Governor Tom Cobett has signed into law a measure that permits certain employers to keep wages withheld for employees’ personal income tax. Corbett characterized the new law, known as the Promoting Employment Across Pennsylvania Act, as an economic development tool.

“I am committed to ushering in an economic environment where the private sector can grow and create jobs,” Corbett said.

Legislative sources said the tax credit is designed to lure the software giant Oracle Corp. to central Pennsylvania.

But the Pennsylvania Budget and Policy Center, a liberal-leaning think tank, said the act is imbalanced in favor of employers.

“New employees are literally paying their employer for the privilege of working,” the organization argued. “Most tax credits reduce the amount the company pays in taxes. This plan is very different, allowing employers to keep 95 percent of employees’ personal income tax withholdings for five years or longer, even if the company pays no taxes.”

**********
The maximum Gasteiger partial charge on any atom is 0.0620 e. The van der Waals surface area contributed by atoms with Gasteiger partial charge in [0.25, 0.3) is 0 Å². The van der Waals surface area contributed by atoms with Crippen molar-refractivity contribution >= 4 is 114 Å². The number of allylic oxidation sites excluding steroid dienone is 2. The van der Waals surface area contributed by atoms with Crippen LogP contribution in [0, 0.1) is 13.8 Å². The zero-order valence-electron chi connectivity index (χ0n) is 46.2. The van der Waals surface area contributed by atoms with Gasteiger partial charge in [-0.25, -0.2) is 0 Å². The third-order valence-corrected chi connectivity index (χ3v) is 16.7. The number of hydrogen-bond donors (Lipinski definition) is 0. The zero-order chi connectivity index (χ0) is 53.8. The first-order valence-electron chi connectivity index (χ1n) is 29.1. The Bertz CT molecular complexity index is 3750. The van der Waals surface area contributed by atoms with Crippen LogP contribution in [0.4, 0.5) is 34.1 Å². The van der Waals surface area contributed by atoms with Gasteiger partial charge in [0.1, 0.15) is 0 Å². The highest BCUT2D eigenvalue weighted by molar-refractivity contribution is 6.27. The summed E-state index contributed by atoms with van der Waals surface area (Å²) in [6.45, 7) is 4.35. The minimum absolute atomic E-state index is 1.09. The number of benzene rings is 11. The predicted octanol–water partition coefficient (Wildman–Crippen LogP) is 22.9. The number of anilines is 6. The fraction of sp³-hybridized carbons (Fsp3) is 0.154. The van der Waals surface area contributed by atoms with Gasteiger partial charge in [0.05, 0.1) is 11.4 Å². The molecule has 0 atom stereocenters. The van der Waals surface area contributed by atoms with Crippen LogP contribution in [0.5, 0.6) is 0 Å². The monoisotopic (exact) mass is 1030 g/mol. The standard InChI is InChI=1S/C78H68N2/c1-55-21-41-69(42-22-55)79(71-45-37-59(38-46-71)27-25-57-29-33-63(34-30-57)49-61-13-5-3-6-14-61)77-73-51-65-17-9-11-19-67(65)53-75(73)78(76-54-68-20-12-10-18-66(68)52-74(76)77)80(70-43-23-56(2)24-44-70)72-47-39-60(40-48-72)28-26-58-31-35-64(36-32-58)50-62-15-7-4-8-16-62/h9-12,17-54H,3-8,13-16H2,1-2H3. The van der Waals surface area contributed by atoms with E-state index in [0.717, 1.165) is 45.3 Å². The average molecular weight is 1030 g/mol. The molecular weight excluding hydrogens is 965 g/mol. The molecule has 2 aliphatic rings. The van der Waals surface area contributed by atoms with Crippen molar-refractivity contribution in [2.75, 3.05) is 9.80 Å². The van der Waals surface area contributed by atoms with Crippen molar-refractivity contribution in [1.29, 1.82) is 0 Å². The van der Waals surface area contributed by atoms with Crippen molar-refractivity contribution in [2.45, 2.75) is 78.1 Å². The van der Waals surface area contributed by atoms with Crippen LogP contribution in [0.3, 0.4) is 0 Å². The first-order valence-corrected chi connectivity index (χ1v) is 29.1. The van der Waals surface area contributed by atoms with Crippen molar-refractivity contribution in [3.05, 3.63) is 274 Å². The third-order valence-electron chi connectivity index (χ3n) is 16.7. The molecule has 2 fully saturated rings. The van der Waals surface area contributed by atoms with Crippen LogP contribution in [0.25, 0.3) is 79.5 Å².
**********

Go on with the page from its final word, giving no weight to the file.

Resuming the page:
Under the new law, a qualified company that enters into an agreement with the Department of Community and Economic Development will be eligible to retain 95 percent of the qualified company’s withholding taxes for individuals employed in new jobs created by the company. Qualified companies must create at least 250 new jobs in Pennsylvania within a five-year period, 100 of which must be created within the first two years.

The act also allows for an alternate process by which an employer may remit all of the personal income tax withheld from its employees and then receive a rebate of that personal income tax from the state.

The program is capped at a total of $5 million per year and is set to expire January 1, 2018.

— John L. Kennedy, for the Law Weekly